It has been an exceptionally noisy year for first-person video games. “Overwatch,” “DOOM,” “Titanfall 2,” “Call of Duty: Infinite Warfare,” “Far Cry: Primal,” “Battlefield 1” – if you like to blast things in the face, 2016 has over delivered.
But those with a taste for more…delicate…ways to dispatch bad guys have had few options. “Deus Ex: Mankind Divided” did the trick, but there’s an even deadlier sneak lurking about in the form of “Dishonored 2.” The sequel to the 2012 gem “Dishonored,” the new effort by Bethesda and developer Arkane Studios is a master class in world building and level design, and while it misses a bit with its narrative, you’ll be too busy slyly choking out guards to care.
“Dishonored 2” encourages choice, going so far as to offer two totally unique playable characters in the form of original “Dishonored” star Corvo Attano and his equally deadly daughter, Emily Kaldwin. Now the Empress of the Isles after the events of the first game, Emily and her royal protector dad are framed, their lordship usurped by Emily’s evil aunt. You play as either the ousted leader or her potent father; either way, you find yourself fleeing the imperial capital Dunwall for the port city of Karnaca in an effort to undermine your aunt and right a wrong.
Powers beyond reason
Once you choose, you are locked into that character for the ensuing 15 hours, though you can’t really make a bad choice here. Both Corvo and Emily wield a trusty sword for up-close-and-personal dirty work, but more exciting is a wealth of awesome abilities used to navigate Karnaca’s gritty steampunk world and deal with its legions of unfriendly sorts.
The newer of the two, Emily has a few very clever tricks up her sleeve. Domino lets you psychically link enemies so that what affects one will affect the others. One sleep dart and three dudes are laid out. She can also summon a lifelike Doppleganger to throw enemies off her scent, or transform into a smokey creature to scuttle through hard-to-reach grates. Corvo retains most of his powers from the first game, though some have been upgraded significantly (Possession, for instance, can now be used on corpses.) Using abilities like Blink (Corvo) or Far Reach (Emily), both characters can zip past guards and sneak through windows. They’re equally fun and eminently playable.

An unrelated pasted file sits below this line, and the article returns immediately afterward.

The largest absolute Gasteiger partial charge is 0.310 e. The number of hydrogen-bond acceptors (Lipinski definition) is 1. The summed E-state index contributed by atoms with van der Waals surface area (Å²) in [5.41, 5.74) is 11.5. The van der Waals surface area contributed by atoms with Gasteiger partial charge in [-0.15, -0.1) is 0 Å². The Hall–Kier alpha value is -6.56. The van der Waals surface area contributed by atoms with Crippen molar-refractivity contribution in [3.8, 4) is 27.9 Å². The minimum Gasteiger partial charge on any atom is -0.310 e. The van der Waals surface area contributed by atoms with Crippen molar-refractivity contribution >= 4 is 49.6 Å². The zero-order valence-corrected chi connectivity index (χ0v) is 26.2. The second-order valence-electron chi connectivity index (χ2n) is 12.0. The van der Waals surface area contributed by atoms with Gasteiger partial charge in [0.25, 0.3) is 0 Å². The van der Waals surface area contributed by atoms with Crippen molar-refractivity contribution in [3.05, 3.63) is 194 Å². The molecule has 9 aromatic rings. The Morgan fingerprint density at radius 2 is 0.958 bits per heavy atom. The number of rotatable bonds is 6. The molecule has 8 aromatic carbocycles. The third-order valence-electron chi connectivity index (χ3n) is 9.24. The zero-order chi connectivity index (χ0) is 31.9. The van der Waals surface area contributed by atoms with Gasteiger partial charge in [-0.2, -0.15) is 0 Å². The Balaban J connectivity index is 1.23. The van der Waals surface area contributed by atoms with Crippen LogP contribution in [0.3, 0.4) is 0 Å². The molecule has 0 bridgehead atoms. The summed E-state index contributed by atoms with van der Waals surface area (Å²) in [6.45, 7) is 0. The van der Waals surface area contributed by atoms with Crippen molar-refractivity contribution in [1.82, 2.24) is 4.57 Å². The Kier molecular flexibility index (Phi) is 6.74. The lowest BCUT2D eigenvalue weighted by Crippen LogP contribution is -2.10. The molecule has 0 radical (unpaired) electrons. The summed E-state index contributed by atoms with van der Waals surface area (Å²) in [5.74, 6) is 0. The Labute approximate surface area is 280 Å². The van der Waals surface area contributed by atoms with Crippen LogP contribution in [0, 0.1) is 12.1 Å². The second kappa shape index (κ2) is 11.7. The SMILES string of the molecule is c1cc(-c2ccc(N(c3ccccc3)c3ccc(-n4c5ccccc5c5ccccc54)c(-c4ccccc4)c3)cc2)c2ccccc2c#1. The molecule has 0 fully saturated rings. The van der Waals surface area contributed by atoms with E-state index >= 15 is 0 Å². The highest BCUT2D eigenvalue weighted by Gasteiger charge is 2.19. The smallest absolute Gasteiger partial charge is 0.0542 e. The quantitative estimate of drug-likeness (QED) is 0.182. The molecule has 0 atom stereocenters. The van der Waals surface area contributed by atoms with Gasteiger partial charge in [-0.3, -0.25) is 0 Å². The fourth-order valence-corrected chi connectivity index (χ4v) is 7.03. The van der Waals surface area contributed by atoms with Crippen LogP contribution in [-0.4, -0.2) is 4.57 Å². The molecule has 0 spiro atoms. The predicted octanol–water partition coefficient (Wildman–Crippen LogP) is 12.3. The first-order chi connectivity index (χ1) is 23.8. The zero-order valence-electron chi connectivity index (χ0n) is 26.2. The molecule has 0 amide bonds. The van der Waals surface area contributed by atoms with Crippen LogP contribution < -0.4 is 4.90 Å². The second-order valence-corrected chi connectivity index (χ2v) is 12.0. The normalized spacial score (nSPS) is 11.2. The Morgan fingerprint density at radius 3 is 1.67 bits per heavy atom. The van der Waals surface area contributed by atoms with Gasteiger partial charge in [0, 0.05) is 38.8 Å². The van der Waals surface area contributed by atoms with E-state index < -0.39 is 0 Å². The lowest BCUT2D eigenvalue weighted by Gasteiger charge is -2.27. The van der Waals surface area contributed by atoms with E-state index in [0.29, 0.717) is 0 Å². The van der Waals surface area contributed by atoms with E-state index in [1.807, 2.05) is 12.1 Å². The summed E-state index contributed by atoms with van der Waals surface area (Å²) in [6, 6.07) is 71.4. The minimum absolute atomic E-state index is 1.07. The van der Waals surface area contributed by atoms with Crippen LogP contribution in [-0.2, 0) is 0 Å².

“Dishonored 2’s” really shines when you’re mixing and match abilities. You can, for instance, combine Doppleganger and Domino to create a sort of voodoo doll. Upgrade Far Reach and you can pull an enemy off a lookout ledge and fling him into a stash of explosive whale oil for an impromptu bomb. The more you experiment, the more “Dishonored 2” pays off.
Of course, triggering a whale oil explosion isn’t optimal if you’re trying to stay stealthy, though technically you don’t have to.
Avoiding detection, keeping civilians safe and knocking out guards instead of killing them leads you down the “low chaos” path, which will yield a more positive ending. Alternately, you can invest in offensive-minded powers and/or straight up weaponry, chucking grenades, firing pistols, and slaughtering foes to create “high chaos” for a darker ending.